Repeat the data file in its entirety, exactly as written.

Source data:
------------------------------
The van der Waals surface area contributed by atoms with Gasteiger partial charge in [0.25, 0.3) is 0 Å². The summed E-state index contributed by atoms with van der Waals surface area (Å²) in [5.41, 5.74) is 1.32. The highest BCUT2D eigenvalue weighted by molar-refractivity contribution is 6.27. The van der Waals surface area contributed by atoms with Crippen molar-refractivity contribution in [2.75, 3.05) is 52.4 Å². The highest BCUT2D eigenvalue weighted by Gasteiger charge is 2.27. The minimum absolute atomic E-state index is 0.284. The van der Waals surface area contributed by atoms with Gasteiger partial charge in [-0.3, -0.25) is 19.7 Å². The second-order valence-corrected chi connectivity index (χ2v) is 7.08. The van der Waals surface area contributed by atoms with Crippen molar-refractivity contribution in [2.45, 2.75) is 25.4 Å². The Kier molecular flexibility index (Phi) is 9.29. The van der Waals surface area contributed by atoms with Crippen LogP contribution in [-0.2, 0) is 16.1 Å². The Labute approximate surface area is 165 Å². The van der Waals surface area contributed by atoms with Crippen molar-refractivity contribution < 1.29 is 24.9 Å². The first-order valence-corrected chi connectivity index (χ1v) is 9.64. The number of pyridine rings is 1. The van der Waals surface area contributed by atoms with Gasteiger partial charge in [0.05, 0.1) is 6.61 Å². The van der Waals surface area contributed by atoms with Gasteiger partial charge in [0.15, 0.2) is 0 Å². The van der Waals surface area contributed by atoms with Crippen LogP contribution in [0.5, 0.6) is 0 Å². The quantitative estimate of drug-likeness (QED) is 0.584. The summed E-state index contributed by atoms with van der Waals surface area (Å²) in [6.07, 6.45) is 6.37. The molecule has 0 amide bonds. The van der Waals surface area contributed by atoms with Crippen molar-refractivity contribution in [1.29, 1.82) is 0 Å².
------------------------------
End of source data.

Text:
The van der Waals surface area contributed by atoms with Gasteiger partial charge in [0.25, 0.3) is 0 Å². The summed E-state index contributed by atoms with van der Waals surface area (Å²) in [5.41, 5.74) is 1.32. The highest BCUT2D eigenvalue weighted by molar-refractivity contribution is 6.27. The van der Waals surface area contributed by atoms with Crippen molar-refractivity contribution in [2.75, 3.05) is 52.4 Å². The highest BCUT2D eigenvalue weighted by Gasteiger charge is 2.27. The minimum absolute atomic E-state index is 0.284. The van der Waals surface area contributed by atoms with Gasteiger partial charge in [-0.3, -0.25) is 19.7 Å². The second-order valence-corrected chi connectivity index (χ2v) is 7.08. The van der Waals surface area contributed by atoms with Crippen molar-refractivity contribution in [2.45, 2.75) is 25.4 Å². The Kier molecular flexibility index (Phi) is 9.29. The van der Waals surface area contributed by atoms with Crippen LogP contribution in [-0.2, 0) is 16.1 Å². The Labute approximate surface area is 165 Å². The van der Waals surface area contributed by atoms with Crippen molar-refractivity contribution < 1.29 is 24.9 Å². The first-order valence-corrected chi connectivity index (χ1v) is 9.64. The number of pyridine rings is 1. The van der Waals surface area contributed by atoms with Gasteiger partial charge in [0.05, 0.1) is 6.61 Å². The van der Waals surface area contributed by atoms with Gasteiger partial charge in [0.15, 0.2) is 0 Å². The van der Waals surface area contributed by atoms with Crippen LogP contribution in [0.5, 0.6) is 0 Å². The quantitative estimate of drug-likeness (QED) is 0.584. The summed E-state index contributed by atoms with van der Waals surface area (Å²) in [6.07, 6.45) is 6.37. The molecule has 0 amide bonds. The van der Waals surface area contributed by atoms with Crippen molar-refractivity contribution in [1.29, 1.82) is 0 Å².